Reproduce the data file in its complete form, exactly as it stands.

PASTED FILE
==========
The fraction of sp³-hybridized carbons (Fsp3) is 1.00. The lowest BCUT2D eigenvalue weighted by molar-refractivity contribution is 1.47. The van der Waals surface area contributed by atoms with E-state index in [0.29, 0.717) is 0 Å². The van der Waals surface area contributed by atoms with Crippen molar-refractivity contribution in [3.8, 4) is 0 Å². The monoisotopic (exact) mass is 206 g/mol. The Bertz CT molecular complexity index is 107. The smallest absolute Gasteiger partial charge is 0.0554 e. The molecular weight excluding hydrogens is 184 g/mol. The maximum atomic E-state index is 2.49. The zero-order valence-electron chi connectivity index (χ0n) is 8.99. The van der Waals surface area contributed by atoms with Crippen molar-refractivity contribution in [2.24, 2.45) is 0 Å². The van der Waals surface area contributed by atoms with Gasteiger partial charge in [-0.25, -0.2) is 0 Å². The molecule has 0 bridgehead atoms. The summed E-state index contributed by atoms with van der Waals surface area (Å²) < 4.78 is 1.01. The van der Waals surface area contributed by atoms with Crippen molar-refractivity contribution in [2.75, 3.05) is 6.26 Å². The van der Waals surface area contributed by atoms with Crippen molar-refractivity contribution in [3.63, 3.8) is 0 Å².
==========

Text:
The fraction of sp³-hybridized carbons (Fsp3) is 1.00. The lowest BCUT2D eigenvalue weighted by molar-refractivity contribution is 1.47. The van der Waals surface area contributed by atoms with E-state index in [0.29, 0.717) is 0 Å². The van der Waals surface area contributed by atoms with Crippen molar-refractivity contribution in [3.8, 4) is 0 Å². The monoisotopic (exact) mass is 206 g/mol. The Bertz CT molecular complexity index is 107. The smallest absolute Gasteiger partial charge is 0.0554 e. The molecular weight excluding hydrogens is 184 g/mol. The maximum atomic E-state index is 2.49. The zero-order valence-electron chi connectivity index (χ0n) is 8.99. The van der Waals surface area contributed by atoms with Crippen molar-refractivity contribution in [2.24, 2.45) is 0 Å². The van der Waals surface area contributed by atoms with Gasteiger partial charge in [-0.25, -0.2) is 0 Å². The molecule has 0 bridgehead atoms. The summed E-state index contributed by atoms with van der Waals surface area (Å²) < 4.78 is 1.01. The van der Waals surface area contributed by atoms with Crippen molar-refractivity contribution in [2.75, 3.05) is 6.26 Å². The van der Waals surface area contributed by atoms with Crippen molar-refractivity contribution in [3.63, 3.8) is 0 Å².